Here is the final paragraph from a recent MRI paper by Farrow, Burgess, Wilkinson, and Hunter, “Neural correlates of self-deception and impression-management“:
Taken together, one appealing ‘pop-psychology’ interpretation of these results would be that being excessively honest with ourselves (‘faking bad’ at self-deception) is our least indulged in pursuit while giving out the best possible image of ourselves to other (‘faking good’ at impression-management) is a behaviour with which we are much more familiar and practised.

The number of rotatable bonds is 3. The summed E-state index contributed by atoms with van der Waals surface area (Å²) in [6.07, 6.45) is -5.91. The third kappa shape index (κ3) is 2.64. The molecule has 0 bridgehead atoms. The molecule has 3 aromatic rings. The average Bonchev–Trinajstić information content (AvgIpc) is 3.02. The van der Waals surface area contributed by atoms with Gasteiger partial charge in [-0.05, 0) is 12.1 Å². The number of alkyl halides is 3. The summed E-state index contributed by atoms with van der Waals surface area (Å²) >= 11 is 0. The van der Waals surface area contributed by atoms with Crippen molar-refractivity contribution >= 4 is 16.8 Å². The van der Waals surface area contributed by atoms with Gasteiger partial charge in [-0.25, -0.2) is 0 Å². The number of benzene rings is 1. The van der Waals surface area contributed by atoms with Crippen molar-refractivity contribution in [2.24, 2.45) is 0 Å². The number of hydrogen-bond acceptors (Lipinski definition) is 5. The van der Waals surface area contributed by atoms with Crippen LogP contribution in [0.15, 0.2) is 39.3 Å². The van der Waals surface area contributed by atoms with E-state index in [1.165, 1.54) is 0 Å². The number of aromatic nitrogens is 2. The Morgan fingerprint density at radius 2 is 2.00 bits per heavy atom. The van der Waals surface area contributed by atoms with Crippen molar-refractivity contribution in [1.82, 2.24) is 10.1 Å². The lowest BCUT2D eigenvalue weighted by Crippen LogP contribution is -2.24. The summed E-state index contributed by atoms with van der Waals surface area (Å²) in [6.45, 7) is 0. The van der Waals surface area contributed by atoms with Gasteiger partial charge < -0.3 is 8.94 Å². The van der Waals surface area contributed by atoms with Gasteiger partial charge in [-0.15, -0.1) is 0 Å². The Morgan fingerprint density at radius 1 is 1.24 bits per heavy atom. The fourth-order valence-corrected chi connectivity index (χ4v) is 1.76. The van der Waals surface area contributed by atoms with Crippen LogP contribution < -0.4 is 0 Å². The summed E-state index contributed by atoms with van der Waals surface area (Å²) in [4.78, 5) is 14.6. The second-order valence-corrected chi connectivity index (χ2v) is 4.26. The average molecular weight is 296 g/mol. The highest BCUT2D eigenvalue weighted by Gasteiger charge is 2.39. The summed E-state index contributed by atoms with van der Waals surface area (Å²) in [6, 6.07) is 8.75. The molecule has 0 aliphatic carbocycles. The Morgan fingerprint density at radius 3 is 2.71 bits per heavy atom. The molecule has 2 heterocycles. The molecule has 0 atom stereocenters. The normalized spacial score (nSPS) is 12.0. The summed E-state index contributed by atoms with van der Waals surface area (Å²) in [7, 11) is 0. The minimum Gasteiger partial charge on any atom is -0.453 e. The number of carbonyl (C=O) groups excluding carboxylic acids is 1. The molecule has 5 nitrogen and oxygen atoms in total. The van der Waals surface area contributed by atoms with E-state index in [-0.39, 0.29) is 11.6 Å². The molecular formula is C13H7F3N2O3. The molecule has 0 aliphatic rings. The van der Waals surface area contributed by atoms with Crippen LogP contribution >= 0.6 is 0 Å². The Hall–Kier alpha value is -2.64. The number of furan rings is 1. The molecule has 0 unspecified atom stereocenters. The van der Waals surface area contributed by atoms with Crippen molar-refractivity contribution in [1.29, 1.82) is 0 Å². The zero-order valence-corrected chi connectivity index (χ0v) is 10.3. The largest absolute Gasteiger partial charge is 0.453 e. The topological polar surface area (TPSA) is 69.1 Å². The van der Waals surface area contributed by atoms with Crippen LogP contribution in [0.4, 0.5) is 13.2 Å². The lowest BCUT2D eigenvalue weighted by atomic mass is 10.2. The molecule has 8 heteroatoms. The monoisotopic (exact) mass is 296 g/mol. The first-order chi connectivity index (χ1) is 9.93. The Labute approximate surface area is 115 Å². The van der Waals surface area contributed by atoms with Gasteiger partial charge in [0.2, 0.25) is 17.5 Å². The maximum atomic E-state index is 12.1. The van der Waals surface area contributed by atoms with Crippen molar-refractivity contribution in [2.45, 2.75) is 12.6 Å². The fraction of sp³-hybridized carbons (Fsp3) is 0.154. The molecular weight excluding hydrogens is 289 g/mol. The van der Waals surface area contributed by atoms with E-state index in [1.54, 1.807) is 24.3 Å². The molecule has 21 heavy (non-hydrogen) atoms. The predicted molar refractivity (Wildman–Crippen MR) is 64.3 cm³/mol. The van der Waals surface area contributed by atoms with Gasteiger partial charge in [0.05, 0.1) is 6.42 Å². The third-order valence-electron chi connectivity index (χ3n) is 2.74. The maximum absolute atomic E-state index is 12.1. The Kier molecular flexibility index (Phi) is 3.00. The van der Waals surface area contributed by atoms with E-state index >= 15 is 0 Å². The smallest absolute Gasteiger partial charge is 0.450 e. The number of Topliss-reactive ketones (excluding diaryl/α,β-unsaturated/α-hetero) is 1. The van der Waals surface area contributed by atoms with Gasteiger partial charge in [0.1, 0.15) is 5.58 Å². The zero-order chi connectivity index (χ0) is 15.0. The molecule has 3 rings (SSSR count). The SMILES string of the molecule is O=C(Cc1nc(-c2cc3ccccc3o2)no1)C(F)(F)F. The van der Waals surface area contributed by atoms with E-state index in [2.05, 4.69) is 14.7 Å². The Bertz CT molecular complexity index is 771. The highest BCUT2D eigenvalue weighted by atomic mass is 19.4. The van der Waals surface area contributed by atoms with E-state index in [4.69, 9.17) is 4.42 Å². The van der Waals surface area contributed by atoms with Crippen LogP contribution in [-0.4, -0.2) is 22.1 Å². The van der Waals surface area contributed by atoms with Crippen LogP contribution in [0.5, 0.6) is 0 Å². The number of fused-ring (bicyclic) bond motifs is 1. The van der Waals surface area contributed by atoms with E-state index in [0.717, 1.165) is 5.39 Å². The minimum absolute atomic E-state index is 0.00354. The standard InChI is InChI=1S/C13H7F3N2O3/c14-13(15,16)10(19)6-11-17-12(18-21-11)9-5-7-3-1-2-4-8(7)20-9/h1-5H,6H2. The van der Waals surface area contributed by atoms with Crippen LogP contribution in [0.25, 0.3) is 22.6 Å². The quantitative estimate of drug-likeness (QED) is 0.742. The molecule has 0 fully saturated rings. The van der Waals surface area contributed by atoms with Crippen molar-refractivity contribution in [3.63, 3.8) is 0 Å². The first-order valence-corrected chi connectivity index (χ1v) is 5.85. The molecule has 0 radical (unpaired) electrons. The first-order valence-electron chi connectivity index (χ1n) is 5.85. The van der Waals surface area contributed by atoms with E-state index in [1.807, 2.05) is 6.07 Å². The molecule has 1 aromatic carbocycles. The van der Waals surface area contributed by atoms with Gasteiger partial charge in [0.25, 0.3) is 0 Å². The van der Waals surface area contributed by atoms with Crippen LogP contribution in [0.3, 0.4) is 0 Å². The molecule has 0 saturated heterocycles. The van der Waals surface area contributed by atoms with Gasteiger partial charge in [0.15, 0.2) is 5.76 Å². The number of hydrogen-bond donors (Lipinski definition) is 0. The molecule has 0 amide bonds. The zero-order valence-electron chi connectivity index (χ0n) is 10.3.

From the abstract you can read that “Our neuroimaging data suggest that manipulating self-deception and impression-management…engages a common network…”
Robin Hanson has suggested related hypotheses in the past. Caveat emptor, for the pointer I thank Michelle Dawson.